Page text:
Despite Algeria’s recent economic growth and domestic stability, the government’s refusal to address the legacy of its violent civil war threatens its long-term stability, argues a new paper from the Carnegie Endowment. President Abdelaziz Bouteflika’s decision to push forward his “Charter for Peace and National Reconciliation” without public input or dialogue has undermined the prospect for true reconciliation.

In Algeria Under Bouteflika: Civil Strife and National Reconciliation, Algeria expert Rachid Tlemçani examines the implementation of Bouteflika’s efforts to restore stability to the country and move beyond the legacy of civil war. 

 Key points:

  • The charter purportedly closes the investigation into the more than 10,000 Algerians who went missing during the civil war, but provides no mechanism for families who remain unsatisfied by the secretive manner in which the government investigated the atrocities and its decision to grant blanket clemency.
  • Bouteflika’s decision to implement his charter through a presidential decree, followed by a hasty public referendum and government approval while parliament was not in session, undermines the legitimacy of the reconciliation efforts.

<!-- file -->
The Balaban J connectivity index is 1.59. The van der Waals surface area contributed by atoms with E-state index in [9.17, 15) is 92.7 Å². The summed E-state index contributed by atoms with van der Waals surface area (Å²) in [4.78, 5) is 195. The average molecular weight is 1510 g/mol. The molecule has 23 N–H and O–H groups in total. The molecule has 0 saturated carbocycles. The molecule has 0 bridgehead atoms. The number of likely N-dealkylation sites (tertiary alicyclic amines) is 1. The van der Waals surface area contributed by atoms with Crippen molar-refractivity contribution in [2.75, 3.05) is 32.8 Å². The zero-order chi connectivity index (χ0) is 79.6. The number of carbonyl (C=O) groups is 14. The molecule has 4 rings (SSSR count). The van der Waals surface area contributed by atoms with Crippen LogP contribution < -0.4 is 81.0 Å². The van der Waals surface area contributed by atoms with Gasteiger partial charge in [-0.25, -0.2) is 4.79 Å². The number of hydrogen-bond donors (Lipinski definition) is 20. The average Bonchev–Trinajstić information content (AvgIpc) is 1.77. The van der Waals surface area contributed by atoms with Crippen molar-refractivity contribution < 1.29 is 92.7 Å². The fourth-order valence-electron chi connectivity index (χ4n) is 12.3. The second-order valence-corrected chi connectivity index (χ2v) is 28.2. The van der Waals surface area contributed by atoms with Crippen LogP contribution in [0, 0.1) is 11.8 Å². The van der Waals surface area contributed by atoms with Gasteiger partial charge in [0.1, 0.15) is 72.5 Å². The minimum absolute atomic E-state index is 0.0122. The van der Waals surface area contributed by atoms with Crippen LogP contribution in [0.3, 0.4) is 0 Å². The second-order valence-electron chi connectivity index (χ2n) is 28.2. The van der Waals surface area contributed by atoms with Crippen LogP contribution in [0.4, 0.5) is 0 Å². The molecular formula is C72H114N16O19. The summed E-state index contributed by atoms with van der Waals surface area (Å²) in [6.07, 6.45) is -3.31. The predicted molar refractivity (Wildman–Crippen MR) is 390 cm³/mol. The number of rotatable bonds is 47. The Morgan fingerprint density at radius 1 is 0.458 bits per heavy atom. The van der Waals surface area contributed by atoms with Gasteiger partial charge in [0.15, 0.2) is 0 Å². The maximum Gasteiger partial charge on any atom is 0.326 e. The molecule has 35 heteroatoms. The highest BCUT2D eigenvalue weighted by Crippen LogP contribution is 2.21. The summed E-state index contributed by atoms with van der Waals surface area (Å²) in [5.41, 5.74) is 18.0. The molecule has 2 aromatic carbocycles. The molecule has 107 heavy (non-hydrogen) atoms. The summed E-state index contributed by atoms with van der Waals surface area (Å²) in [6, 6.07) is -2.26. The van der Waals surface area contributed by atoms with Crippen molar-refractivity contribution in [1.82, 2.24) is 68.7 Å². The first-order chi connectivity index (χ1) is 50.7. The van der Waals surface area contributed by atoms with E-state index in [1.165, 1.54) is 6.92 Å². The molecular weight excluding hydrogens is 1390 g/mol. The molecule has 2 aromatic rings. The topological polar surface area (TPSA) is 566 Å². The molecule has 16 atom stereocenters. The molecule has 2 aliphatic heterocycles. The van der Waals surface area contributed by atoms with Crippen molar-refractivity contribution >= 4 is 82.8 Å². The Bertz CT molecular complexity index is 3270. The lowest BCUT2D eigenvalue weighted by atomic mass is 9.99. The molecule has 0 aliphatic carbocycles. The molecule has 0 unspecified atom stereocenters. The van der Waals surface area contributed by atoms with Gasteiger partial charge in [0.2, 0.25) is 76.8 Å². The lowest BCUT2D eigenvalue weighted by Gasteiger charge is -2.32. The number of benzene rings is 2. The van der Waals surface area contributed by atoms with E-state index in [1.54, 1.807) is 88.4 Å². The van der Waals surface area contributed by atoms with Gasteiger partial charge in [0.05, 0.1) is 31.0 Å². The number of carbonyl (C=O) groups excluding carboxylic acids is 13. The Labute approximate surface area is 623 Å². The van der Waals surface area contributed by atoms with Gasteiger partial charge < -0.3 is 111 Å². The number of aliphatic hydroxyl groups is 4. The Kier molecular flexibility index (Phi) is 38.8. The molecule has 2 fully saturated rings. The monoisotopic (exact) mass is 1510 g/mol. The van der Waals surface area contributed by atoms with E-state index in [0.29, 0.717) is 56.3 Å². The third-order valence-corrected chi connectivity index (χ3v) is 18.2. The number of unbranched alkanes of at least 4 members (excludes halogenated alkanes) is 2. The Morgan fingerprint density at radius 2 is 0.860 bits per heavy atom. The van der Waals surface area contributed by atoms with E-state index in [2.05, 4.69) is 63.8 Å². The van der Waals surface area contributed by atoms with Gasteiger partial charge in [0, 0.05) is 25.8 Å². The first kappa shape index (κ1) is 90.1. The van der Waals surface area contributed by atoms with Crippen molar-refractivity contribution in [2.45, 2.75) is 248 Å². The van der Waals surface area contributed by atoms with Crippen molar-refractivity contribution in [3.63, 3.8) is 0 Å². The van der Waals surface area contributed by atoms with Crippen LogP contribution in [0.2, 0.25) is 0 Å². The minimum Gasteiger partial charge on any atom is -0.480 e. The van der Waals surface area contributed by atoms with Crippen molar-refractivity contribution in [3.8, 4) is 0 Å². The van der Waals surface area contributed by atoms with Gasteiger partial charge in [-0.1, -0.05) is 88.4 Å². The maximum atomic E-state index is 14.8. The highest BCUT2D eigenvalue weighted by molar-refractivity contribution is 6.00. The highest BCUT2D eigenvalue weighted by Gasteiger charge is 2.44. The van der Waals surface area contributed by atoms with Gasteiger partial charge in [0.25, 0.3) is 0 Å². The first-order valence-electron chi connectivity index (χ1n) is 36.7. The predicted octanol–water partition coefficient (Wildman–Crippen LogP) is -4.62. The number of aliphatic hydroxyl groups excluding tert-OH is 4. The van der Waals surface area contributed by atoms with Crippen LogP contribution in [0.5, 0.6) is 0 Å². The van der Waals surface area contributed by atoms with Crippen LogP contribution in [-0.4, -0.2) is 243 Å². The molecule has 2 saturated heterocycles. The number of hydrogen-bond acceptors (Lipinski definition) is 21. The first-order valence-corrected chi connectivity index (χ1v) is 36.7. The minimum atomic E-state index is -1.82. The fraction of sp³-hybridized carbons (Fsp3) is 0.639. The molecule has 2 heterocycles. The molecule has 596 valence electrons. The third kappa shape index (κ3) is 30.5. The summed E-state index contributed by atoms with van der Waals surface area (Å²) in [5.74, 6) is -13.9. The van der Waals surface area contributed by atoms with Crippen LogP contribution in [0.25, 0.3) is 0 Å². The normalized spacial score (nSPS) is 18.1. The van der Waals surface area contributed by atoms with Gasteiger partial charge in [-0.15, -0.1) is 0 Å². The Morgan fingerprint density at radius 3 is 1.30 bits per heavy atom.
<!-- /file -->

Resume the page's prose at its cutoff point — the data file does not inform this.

• Bouteflika has only partially succeeded in his efforts to sever the traditional link between the government and the military. Algeria’s security services, empowered by their involvement with the U.S.–led war on terror, continue to wield considerable influence over the government appointments and party politics.

“Algerian officials, led by President Bouteflika, decided to ignore the experience of other countries, to grant blanket amnesty and to pacify victims’ families with money rather than information, in hopes of turning the page on a dark period of Algerian history as soon as possible. That haste merely postpones a crisis that is likely to break out in the future as unreconciled grievances from the decade of civil war become enmeshed in growing socioeconomic and identity tensions in the country. Then the prospects for reconciliation and the reinforcement of human rights in Algeria will become even dimmer,” concludes Tlemçani.

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About the Author
Rachid Tlemçani
was a visiting scholar at the Carnegie Middle East Center and a visiting scholar in the Carnegie Endowment’s headquarters in Washington, D.C., the Center for Middle Eastern Studies at Harvard University, and the Center for Contemporary Arab Studies at Georgetown University. He has published numerous articles and several books on Algerian politics, including Elections et Elites en Algerie (2003), Etat, Bazar et Globalisation: L’aventure de L’Infitah en Algerie (1999) and State and Revolution in Algeria (1986).